The one darkly soothing thing about the mess the Valley’s in is that we’re all in it together.
Well, sort of.
While residents of North Las Vegas are fighting to keep their recreation centers open in a city facing a $4.4 million budget hole, Henderson residents have seven thriving centers. While North Las Vegans have been busy petitioning, protesting and picketing in a campaign to recall Mayor Shari Buck, those Hendersonians who know Mayor Andy Hafen’s name seem quite content with him—and Hafen himself has been looking to the future, flirting with plans for a stadium complex, a lifestyle center built around a new St. Rose hospital and a permanent home for the Henderson Space & Science Center.
While North Las Vegas’ budget woes have left it in danger of a state takeover—thus Buck’s summer warning that she would have to close the Silver Mesa and Neighborhood recreation centers—Henderson’s recreation centers have embraced their role as an educational safety net for a cash-strapped county. “Many schools don’t have a budget for programs like guitar and piano,” says Pam Atha, who runs classes at the Henderson Multigenerational Center, “so a large number of kids come to me for music.”
In early September, North Las Vegas was able to put off the rec center closures by making a deal with the Police Officers Association (cost-of-living increases were suspended in exchange for taking layoffs off the table). The deal saved $2 million, which together with substantial increases in activity fees, has kept the centers open. (In Henderson, few class fees have increased by more than a dollar in the past decade, according to Kim Becker, the city’s community and marketing supervisor.) Residents have been told the deal keeps the centers open through the end of the year—but they’re not confident they’ll be around long after that.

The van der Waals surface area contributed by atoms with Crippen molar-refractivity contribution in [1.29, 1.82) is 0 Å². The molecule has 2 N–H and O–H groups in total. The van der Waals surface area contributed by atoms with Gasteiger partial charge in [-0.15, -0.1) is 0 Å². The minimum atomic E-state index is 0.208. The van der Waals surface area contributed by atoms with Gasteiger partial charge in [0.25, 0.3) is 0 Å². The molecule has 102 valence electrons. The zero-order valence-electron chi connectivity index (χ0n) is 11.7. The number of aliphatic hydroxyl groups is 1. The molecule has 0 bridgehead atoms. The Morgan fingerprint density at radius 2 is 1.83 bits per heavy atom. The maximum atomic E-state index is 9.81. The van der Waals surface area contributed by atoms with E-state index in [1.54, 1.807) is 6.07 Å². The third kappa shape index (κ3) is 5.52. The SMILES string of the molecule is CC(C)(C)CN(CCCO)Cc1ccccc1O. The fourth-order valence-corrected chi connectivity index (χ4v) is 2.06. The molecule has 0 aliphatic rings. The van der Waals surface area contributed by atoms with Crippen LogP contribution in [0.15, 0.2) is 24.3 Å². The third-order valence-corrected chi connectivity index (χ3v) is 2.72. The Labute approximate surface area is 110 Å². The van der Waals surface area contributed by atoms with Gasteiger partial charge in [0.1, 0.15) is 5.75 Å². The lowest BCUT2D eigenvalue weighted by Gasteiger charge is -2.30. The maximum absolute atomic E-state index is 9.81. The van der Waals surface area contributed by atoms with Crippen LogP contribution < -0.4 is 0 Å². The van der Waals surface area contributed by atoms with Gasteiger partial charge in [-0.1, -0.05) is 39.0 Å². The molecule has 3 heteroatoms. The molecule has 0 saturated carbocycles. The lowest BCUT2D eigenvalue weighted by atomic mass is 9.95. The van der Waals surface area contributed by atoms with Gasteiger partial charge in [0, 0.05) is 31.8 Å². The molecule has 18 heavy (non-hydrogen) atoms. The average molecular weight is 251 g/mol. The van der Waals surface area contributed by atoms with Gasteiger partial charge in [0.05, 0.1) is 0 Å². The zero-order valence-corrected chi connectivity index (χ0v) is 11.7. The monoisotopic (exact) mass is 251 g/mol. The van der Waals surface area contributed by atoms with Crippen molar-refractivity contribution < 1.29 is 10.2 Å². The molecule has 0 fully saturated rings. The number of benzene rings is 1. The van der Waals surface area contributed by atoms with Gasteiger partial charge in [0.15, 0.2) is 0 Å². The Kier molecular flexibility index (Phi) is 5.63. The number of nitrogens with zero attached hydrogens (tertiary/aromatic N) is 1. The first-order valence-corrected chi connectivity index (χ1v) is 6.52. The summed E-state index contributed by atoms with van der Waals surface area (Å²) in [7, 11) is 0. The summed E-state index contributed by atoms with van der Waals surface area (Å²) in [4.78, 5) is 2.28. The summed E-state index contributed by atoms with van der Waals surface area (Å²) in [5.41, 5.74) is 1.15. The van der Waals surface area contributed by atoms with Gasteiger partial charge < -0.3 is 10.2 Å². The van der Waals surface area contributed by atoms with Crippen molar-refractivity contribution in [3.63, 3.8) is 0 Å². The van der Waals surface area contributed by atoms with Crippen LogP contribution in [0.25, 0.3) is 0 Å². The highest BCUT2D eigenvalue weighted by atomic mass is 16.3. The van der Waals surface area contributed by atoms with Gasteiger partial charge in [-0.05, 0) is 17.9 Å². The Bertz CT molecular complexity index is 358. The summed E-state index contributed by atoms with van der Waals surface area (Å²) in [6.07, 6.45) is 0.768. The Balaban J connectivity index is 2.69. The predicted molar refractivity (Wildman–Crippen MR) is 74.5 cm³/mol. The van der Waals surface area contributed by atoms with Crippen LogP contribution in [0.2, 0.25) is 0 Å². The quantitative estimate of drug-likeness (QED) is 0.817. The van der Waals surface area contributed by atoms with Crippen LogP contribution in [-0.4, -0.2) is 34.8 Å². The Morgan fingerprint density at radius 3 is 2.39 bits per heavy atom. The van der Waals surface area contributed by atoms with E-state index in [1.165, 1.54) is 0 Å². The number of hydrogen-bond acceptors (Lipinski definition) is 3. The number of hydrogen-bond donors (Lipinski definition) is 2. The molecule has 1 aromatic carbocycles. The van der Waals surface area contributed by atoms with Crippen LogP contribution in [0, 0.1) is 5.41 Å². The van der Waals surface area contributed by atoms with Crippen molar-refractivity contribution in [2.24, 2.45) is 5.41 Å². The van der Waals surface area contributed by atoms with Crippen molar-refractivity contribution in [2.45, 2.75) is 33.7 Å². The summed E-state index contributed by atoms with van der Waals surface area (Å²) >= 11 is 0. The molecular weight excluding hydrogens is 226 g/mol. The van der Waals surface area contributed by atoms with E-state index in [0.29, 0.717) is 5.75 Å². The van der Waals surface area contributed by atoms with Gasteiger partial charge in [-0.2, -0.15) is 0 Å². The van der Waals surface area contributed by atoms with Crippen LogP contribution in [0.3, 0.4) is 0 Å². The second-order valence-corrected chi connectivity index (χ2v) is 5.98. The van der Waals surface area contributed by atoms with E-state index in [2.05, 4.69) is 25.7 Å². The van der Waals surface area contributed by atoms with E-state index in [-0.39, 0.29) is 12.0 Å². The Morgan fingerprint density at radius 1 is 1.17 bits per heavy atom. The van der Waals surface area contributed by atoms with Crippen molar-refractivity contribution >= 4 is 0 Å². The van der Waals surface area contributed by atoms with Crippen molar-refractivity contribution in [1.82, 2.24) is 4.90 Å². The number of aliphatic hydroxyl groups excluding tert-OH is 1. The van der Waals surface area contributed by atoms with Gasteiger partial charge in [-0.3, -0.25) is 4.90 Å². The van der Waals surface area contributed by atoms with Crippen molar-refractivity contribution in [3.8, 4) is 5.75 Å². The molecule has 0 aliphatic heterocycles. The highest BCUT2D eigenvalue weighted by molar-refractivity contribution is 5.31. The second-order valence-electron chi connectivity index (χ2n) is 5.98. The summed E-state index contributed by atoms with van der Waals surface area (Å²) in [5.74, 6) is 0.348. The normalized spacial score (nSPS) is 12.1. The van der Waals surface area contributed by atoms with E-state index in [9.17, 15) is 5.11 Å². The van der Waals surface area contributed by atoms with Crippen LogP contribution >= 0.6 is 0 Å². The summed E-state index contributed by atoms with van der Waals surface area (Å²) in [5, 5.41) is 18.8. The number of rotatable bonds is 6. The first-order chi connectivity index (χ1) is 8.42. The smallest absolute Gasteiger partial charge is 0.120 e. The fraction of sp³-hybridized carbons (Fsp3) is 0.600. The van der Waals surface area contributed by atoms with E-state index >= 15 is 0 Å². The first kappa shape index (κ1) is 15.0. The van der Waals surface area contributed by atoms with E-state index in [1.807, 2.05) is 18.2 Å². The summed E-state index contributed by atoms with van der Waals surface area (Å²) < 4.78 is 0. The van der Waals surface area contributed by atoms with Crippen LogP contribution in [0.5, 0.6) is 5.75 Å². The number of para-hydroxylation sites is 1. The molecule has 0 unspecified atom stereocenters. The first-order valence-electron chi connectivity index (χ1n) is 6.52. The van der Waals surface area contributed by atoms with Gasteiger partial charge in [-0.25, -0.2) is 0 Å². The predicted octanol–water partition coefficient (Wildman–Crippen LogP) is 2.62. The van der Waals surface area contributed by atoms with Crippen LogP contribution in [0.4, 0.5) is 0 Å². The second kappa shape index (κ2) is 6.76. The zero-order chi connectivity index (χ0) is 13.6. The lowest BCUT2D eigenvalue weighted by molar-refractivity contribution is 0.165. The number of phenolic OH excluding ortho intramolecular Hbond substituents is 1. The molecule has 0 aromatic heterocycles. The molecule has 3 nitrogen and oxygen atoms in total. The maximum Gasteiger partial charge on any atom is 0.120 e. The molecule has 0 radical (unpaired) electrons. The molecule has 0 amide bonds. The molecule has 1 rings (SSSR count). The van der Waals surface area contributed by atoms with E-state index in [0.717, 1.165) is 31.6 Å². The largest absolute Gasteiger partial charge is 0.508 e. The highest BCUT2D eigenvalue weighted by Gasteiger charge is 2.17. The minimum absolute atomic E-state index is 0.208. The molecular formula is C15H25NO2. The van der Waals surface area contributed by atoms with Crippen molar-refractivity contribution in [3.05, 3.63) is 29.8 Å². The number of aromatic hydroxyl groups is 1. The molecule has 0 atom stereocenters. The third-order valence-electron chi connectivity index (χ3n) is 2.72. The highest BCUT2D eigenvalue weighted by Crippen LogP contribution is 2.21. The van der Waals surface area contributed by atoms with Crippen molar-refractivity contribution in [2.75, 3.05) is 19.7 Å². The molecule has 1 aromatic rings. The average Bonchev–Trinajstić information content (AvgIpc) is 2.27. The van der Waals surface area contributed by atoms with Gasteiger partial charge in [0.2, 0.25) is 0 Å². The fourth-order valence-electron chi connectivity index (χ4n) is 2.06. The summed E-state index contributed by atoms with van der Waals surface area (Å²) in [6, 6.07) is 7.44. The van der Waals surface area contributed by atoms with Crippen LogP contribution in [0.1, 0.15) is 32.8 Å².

Buck, who was elected in 2009 after 10 years as a councilwoman, has taken the brunt of their dissatisfaction. But anyone becoming the mayor of North Las Vegas in 2009 was entering a hornet’s nest: Modern North Las Vegas is, more than any other municipality in the Valley, a creature of the Southern Nevada real-estate bubble. Once an overlooked lower- and middle-income enclave, the town—spurred in part by development of Aliante—was one of the nation’s five fastest-growing cities every year between 2000 and 2008. The city spruced up its streets, constructed a civic plaza that reflected its growing sense of self, and built a large new city hall. The game plan was to accommodate growth, not to fret about the day when it would suddenly stop.
But savings weren’t a priority much of anywhere during the bubble years. Henderson has been well-run, but it also benefited from already being a relatively affluent, well-established city with long experience of managing growth when the boom came along. The gentrification and suburbanization of Henderson began with the growth of Green Valley in the mid-1980s. North Las Vegas was, in essence, trying to accomplish a 20-year process in less than a decade.
North Las Vegas’ future remains in question. A state takeover remains possible. So do closures of the recreation centers—the emotional issue that seems to symbolize the whole mess. And Buck’s rivals aren’t exactly stoking optimism: When Councilwoman Anita Wood voted against the police association deal, she called it “a Band-Aid to stop a gushing, bleeding wound.”
It’s true that the deal alone won’t do the trick, but it’s one small step—far more helpful than political grandstanding—toward helping a city suffering growing pains at exactly the wrong time. – Nina Bunche Pierce